Over the past two years I have been leading forest school after school sessions for children locally. One of the after school clubs was established to support children with additional needs or disabilities. Hackney Forest School worked alongside the HIT Squad to provide this provision for a 6 week and a 10 week block.
It was a pleasure to see the children exploring the natural environment, in a calm and relaxed manner without displaying any discomfort or distress. The children clearly thrived in an environment not enclosed by four walls, restrictions, rules or prolonged sitting. The children were entranced by the breadth of sensory opportunities they were able to experience from the different textures, colours, sounds and smells around them.
During my time leading the sessions, a strong bond was made between myself and a child. This happened spontaneously during the sessions, providing me with some of the most rewarding moments in my role as Forest School Lead Practitioner.
X has been diagnosed with Moebius Syndrome which affects the nerves, primarily the cranial nerves not developing properly. This means that X has limited control over a range of muscles and sensations around his face (bulbar palsy which also affects X’s vision. X was born with bilateral talipes equinovarus (clubbed feet). X has been walking independently since 2015 for short distances (200 metres) and sometimes uses a wheelchair for respite.
From his arrival at the first session child X would call out to me and various questions. He would hold his dad’s hand on the way but would say to me:
“What are we doing today?”
“Are we going to play a game?”
“What is the game?”
At the FS site as we explored, X took my hand to guide them around. Every now and then he would check in on his dad to make sure he was close by.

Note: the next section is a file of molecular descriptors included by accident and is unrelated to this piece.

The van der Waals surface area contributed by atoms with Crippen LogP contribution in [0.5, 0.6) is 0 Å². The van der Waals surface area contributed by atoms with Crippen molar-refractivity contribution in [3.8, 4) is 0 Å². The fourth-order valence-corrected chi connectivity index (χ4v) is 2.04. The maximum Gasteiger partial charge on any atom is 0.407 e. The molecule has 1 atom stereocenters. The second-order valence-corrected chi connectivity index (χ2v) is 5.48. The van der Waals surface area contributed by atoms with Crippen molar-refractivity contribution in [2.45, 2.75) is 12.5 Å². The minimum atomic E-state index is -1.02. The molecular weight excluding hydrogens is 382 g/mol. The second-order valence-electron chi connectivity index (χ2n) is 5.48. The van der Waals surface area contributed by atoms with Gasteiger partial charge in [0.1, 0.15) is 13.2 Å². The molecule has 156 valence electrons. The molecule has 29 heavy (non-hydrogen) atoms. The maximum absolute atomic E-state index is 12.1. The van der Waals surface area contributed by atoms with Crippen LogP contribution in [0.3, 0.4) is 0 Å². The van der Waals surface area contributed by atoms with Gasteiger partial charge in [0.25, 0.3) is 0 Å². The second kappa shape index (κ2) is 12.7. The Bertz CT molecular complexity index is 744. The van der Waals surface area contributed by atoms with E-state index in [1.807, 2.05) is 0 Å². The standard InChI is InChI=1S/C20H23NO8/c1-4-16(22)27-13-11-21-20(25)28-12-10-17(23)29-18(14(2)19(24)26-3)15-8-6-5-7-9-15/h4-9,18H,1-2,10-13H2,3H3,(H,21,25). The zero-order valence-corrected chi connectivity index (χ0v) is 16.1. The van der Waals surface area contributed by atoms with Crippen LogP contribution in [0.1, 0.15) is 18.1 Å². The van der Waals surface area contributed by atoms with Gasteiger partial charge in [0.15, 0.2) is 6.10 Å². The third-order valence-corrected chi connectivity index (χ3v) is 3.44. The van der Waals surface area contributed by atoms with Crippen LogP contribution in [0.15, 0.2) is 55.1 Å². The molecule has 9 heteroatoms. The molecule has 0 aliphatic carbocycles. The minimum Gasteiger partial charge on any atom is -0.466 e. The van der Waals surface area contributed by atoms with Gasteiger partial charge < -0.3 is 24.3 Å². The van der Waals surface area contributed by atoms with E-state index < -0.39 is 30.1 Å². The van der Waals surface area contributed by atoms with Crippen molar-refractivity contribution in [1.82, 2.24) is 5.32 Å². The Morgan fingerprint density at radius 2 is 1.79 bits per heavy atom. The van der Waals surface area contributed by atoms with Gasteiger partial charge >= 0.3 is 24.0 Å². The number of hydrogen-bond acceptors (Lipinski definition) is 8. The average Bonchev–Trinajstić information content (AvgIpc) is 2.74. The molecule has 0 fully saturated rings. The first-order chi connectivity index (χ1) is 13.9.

X was confident with expressing his preferences and taking the lead. X directed me around as he enjoyed looking for other children to see what they were doing or he would watch other children climb the trees. Sometimes we would just watch the children exploring and have a discussion about what we could see happening.
X loved playing hide and seek, initiating this during the first session – he would tell dad to hide and X and I would need to do the seeking.
By the next session, X initiated playing hide and seek again on the way to basecamp. This time child X would take my hand from the Children’s Centre and walk with me over to the FS site.
Taking part in activities was a challenge for X. He was strong minded and would insist in watching instead of taking part unless he initiated it. Activities involving tactile experiences with textures were a challenge especially when he was playing with mud! With great determination, X sat down on the floor with me and mud printed using a small log, dipping it the mud with support and stamping it on to the material. At this moment I felt proud that he had demonstrated a can-do attitude whilst with me.
X also loved dancing, especially doing funny dancing. For a moment we danced to the sound of sticks being hit together by another colleague. X mumbled a rhythm and clapped his hands.
There was a moment when we sat on a log listening to the sounds around us. During that moment, X pushed me gently so I decided to pretend to fall off the log. X began to laugh out loud, and this made me laugh. I sat back down next to him and he repeated this action. We laughed and laughed for several moments as we continued with this game. This was the point at which I felt a deeper connection with X as we were beginning to share more fun moments with each other, as our relationship grew.